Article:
The second federal mint in the USA was in this modest brick and mortar building within the Jackson District of San Francisco. At the time, the need to create a mint was based upon the difficulty and hazards of transporting gold and silver from the Sierra mines to the original mint in Philadelphia. The original building constructed in 1854 lasted just one year, converting miners' gold into coins, but produced an amazing $4,084,207 in gold pieces by December of that year. The current brick building was designed for the purpose by Treasury Architect William Appleton Potter, and survived the 1906 Earthquake only to be consumed by the Great Fire. This building was reconstructed, reducing it from the original four stories to the current two story structure, and then changed ownership several times; however, the building was declared a California State Historical Landmark (Number 87) in 1949, and as a San Francisco City Landmark in 1970. The building was carefully integrated into the much larger United Commercial Bank building, also the world headquarters for this bank, and which now caretakes the museum. In addition to the interesting cut-away views of what remains of the old mint, there are rotating exhibits of Pacific Rim artists. At the time of our brief visit, there was an exhibition of 56 Chinese ink-and-brush paintings by the artist Su Fung-nan. The museum notes that his works are characterized by beautiful calligraphic lines and expressive qualities. The museum is free to the public and Tuesday through Saturday from 10 to 4pm. Located at 608 Commerical Street, This is an easy place to stop by for a few minutes, after lunch at on of the street cafes, such as 7 Pleasures, during a walk through the Historic Jackson District, or as a brief rest from a jog starting at the Ferry Building on the Embarcadero.
Down in Woodside, set on 650 rolling acres is the Djerassi Ranch, home to the Resident Artist program where artists come to create writing, art, sculptures and music. Every so often (check the website for dates) 2-mile and half day tours of the sculptures and grounds are offered. I've included one of my favorite sculptures that artists in residence have created. St. Denis Tower is set up on a hill and is created out of willow branches woven together. I've too many pictures to include here, so check my 'Djerassi travelogue' for pictures of more sculptures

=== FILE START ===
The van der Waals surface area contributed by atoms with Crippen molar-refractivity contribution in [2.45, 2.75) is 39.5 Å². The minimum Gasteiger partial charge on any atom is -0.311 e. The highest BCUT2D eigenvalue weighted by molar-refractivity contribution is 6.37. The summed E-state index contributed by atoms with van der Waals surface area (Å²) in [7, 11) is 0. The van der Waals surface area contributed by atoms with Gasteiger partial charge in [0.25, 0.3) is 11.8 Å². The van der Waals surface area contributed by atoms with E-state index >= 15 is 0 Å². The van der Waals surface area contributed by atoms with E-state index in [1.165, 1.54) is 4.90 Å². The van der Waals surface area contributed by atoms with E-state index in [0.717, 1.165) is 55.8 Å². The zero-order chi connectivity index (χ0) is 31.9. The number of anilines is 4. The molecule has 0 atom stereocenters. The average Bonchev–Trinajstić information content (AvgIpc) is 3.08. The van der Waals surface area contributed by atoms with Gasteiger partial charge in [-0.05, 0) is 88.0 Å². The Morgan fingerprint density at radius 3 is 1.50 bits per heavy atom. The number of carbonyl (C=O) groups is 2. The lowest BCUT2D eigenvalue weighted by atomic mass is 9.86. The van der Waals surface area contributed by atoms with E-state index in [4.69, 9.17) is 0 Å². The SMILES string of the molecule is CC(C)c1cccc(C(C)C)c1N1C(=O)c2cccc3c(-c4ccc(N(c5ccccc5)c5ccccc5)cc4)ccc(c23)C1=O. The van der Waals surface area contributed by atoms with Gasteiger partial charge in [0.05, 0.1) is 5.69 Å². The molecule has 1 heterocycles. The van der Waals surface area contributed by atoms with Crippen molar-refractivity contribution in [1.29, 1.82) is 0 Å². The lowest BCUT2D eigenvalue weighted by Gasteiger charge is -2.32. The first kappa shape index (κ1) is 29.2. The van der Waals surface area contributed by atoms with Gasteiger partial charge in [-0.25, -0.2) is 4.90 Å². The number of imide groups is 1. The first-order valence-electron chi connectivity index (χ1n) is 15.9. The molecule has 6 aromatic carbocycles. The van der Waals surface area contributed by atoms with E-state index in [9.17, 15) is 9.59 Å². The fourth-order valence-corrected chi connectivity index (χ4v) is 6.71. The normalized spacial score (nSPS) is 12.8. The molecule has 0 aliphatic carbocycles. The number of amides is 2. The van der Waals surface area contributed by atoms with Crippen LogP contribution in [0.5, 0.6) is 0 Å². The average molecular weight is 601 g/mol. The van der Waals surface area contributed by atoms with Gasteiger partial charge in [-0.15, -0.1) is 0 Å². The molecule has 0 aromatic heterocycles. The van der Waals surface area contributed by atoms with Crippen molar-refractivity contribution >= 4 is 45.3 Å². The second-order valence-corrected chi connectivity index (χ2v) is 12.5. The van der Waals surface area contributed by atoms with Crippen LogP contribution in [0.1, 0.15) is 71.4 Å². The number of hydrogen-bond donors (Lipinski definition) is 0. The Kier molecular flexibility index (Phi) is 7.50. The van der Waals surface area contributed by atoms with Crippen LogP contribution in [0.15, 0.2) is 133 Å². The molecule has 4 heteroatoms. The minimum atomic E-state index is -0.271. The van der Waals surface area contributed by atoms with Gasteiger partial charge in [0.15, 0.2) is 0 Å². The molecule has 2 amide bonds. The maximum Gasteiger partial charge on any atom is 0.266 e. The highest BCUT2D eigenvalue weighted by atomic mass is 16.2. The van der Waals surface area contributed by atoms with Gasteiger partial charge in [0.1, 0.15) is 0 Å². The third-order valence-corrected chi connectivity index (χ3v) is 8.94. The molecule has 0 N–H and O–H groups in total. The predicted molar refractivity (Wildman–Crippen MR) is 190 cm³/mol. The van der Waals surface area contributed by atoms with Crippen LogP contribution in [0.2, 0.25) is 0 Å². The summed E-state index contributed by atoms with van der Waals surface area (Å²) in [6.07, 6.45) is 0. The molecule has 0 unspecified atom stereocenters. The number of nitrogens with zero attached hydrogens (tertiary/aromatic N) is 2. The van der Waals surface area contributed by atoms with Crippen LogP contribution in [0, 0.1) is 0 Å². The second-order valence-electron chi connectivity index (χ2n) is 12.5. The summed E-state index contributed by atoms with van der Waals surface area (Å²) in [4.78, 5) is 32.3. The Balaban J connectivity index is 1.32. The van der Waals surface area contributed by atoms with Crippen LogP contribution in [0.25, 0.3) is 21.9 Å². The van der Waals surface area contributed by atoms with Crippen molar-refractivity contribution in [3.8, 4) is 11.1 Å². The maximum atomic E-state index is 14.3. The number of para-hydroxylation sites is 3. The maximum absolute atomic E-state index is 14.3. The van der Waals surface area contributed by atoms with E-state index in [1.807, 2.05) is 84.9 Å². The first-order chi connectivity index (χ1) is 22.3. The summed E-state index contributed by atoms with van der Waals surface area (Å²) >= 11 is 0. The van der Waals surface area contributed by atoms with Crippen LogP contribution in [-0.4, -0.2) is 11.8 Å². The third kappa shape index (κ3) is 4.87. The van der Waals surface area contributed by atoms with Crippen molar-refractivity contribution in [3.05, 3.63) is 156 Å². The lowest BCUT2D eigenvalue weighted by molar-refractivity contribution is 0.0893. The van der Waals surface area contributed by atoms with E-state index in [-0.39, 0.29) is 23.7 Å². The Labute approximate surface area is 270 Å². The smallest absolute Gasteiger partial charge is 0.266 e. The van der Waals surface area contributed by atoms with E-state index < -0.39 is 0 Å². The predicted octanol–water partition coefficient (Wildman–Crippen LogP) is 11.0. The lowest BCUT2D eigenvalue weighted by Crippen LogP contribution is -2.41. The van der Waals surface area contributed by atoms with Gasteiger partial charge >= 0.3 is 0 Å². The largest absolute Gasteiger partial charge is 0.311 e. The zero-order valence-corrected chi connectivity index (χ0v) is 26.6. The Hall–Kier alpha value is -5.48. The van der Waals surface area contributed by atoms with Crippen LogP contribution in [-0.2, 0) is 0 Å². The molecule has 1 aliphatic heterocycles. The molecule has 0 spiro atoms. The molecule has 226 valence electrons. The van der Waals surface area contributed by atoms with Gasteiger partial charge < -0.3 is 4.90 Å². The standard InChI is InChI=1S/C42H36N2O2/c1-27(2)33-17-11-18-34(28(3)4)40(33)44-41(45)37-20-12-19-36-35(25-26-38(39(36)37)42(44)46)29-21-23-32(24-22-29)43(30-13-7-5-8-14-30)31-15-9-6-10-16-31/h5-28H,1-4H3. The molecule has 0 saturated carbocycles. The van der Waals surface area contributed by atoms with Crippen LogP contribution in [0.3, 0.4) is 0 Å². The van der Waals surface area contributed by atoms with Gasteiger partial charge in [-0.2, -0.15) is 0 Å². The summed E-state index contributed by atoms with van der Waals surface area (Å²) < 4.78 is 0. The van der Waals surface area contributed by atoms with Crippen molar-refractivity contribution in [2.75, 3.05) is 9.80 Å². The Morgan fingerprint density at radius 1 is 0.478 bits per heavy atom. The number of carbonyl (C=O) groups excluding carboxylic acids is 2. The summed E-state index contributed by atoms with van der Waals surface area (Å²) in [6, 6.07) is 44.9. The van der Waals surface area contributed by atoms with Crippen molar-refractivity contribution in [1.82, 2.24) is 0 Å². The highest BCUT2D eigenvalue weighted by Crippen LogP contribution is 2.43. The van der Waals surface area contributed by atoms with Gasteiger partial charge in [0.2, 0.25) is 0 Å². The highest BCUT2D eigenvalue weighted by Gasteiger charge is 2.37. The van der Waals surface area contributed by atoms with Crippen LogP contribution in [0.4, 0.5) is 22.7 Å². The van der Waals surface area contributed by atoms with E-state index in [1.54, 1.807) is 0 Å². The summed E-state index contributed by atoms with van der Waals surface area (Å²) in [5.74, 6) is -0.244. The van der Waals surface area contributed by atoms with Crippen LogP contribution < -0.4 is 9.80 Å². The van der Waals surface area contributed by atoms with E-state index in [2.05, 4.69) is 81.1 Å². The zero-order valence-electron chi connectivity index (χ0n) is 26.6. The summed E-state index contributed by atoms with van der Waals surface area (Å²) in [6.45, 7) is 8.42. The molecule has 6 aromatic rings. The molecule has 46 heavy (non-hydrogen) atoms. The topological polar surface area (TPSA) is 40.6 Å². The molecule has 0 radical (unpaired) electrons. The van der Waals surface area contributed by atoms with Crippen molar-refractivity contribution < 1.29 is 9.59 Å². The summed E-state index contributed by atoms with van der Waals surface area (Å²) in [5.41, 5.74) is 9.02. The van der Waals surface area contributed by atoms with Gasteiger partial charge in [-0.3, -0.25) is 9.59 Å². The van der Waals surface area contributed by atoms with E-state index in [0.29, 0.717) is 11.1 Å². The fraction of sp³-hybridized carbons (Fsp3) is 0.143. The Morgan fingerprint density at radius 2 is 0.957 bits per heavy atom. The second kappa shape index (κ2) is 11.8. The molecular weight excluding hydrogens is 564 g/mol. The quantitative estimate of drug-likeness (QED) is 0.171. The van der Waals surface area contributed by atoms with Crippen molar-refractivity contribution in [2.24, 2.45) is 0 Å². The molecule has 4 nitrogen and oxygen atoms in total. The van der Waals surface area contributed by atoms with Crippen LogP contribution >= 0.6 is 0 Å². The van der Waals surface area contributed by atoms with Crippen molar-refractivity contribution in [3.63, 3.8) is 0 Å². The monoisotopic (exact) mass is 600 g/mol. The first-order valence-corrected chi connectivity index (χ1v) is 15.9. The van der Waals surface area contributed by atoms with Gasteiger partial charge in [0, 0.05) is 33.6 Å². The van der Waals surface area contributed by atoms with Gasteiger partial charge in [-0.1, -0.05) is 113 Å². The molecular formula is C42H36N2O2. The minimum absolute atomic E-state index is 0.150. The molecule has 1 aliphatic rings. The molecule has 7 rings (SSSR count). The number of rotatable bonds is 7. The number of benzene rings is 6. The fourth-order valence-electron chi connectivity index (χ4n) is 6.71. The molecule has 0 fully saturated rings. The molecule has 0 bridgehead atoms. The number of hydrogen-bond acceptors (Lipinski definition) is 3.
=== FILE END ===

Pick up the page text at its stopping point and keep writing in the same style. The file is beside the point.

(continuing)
The Academy of Art University has a redundant name but an excellent reputation as a school for the visual arts: graphic design, illustration, photography, computer arts, animation, and other related subjects. They often have window displays that showcase their students' work.
On a recent visit, I spent about half an hour walking around the outside of the University's building and perusing the exhibits. It was fascinating to read about these young up-and-coming artists and how they view their work.
79 New Montgomery Street, south of Market
Every first Thursday of the month, local art galleries stay open until about 7:30 so art lovers, social butterflies, and curious geaorges can check out the latest exhibits, drink some wine, and improve their aesthetic tastes. The downtown galleries that participate in this are at 49 Geary and 75 Geary (you can't miss the people streaming in and out of the buildings). A few blocks up are the Sutter Street galleries including HangART and Hang Art annex. (www.hangart.com).
where else can you sit in pitch darkness and "watch" music take the form of sound sculptures? This is a 49 seat sound space surrounded by speakers in the walls, ceilings, and floor. You sit in the dark with your eyes closed and listen as various types of music and sound are manipulated and layered through space, direction, and volume to create a unique sensory experience.
Warning- not for everyone--I saw people sleeping all the way through it, they were so relaxed. For others, I saw them walk out with a WTF look- they thought they should have been in Berkeley instead.
Audium is every Friday and Saturday at 8:30pm
This piece of art is standing in Justin Herman Plazza, close to the Embarcadero center.
In short, this is rather puzzling!
You are supposed to climb on and through it and water is supposed to fall from inside...
However when I have seen it in january, it was closed and there was no falling water, that's probably why I was not that impressed...